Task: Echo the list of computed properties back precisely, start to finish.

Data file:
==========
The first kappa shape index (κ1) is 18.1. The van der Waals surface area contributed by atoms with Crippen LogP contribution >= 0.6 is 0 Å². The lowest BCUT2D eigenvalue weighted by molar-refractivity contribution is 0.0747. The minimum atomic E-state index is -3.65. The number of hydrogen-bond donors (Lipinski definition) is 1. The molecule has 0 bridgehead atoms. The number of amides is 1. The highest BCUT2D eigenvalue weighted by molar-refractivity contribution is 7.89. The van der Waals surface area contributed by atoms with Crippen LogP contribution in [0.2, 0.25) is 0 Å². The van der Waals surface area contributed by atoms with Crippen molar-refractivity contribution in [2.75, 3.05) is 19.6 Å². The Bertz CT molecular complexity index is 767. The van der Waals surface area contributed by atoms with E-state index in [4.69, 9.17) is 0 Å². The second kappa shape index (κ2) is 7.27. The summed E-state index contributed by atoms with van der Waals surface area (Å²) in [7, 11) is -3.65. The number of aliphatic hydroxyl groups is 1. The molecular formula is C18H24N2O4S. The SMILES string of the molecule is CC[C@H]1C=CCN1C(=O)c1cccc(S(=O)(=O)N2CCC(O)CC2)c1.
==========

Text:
The first kappa shape index (κ1) is 18.1. The van der Waals surface area contributed by atoms with Crippen LogP contribution >= 0.6 is 0 Å². The lowest BCUT2D eigenvalue weighted by molar-refractivity contribution is 0.0747. The minimum atomic E-state index is -3.65. The number of hydrogen-bond donors (Lipinski definition) is 1. The molecule has 0 bridgehead atoms. The number of amides is 1. The highest BCUT2D eigenvalue weighted by molar-refractivity contribution is 7.89. The van der Waals surface area contributed by atoms with Crippen LogP contribution in [0.2, 0.25) is 0 Å². The van der Waals surface area contributed by atoms with Crippen molar-refractivity contribution in [2.75, 3.05) is 19.6 Å². The Bertz CT molecular complexity index is 767. The van der Waals surface area contributed by atoms with E-state index in [4.69, 9.17) is 0 Å². The second kappa shape index (κ2) is 7.27. The summed E-state index contributed by atoms with van der Waals surface area (Å²) in [7, 11) is -3.65. The number of aliphatic hydroxyl groups is 1. The molecular formula is C18H24N2O4S. The SMILES string of the molecule is CC[C@H]1C=CCN1C(=O)c1cccc(S(=O)(=O)N2CCC(O)CC2)c1.